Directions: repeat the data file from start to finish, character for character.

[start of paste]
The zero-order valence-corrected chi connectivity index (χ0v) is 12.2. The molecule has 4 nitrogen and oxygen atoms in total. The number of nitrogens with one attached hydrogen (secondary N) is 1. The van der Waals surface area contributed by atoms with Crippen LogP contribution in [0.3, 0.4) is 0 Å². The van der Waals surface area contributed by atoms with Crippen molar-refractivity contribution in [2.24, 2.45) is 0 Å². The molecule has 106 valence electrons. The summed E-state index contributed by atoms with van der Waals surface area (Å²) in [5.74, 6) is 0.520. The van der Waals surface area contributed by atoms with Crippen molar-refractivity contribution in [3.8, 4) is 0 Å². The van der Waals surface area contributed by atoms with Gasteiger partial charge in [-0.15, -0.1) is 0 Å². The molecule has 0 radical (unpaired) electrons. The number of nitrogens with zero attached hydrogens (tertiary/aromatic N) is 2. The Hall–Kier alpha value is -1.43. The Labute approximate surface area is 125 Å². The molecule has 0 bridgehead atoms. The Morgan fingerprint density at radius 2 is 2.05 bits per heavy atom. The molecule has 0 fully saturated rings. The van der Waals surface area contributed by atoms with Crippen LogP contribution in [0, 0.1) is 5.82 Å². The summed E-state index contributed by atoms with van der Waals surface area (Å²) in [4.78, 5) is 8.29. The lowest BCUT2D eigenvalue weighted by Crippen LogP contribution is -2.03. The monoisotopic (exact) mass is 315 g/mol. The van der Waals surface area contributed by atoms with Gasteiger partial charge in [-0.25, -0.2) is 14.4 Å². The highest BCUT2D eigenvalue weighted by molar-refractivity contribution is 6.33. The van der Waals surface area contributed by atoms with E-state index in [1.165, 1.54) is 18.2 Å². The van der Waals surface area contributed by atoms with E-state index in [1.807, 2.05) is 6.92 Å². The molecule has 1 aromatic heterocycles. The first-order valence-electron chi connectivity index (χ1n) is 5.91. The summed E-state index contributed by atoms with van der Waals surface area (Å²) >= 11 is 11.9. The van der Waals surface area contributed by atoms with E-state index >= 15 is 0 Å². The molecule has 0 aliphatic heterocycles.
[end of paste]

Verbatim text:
The zero-order valence-corrected chi connectivity index (χ0v) is 12.2. The molecule has 4 nitrogen and oxygen atoms in total. The number of nitrogens with one attached hydrogen (secondary N) is 1. The van der Waals surface area contributed by atoms with Crippen LogP contribution in [0.3, 0.4) is 0 Å². The van der Waals surface area contributed by atoms with Crippen molar-refractivity contribution in [2.24, 2.45) is 0 Å². The molecule has 106 valence electrons. The summed E-state index contributed by atoms with van der Waals surface area (Å²) in [5.74, 6) is 0.520. The van der Waals surface area contributed by atoms with Crippen molar-refractivity contribution in [3.8, 4) is 0 Å². The van der Waals surface area contributed by atoms with Gasteiger partial charge in [-0.15, -0.1) is 0 Å². The molecule has 0 radical (unpaired) electrons. The number of nitrogens with zero attached hydrogens (tertiary/aromatic N) is 2. The Hall–Kier alpha value is -1.43. The Labute approximate surface area is 125 Å². The molecule has 0 bridgehead atoms. The Morgan fingerprint density at radius 2 is 2.05 bits per heavy atom. The molecule has 0 fully saturated rings. The van der Waals surface area contributed by atoms with Crippen LogP contribution in [0, 0.1) is 5.82 Å². The summed E-state index contributed by atoms with van der Waals surface area (Å²) in [4.78, 5) is 8.29. The lowest BCUT2D eigenvalue weighted by Crippen LogP contribution is -2.03. The monoisotopic (exact) mass is 315 g/mol. The van der Waals surface area contributed by atoms with Gasteiger partial charge in [-0.25, -0.2) is 14.4 Å². The highest BCUT2D eigenvalue weighted by molar-refractivity contribution is 6.33. The van der Waals surface area contributed by atoms with E-state index in [1.165, 1.54) is 18.2 Å². The van der Waals surface area contributed by atoms with E-state index in [1.807, 2.05) is 6.92 Å². The molecule has 1 aromatic heterocycles. The first-order valence-electron chi connectivity index (χ1n) is 5.91. The summed E-state index contributed by atoms with van der Waals surface area (Å²) >= 11 is 11.9. The van der Waals surface area contributed by atoms with E-state index >= 15 is 0 Å². The molecule has 0 aliphatic heterocycles.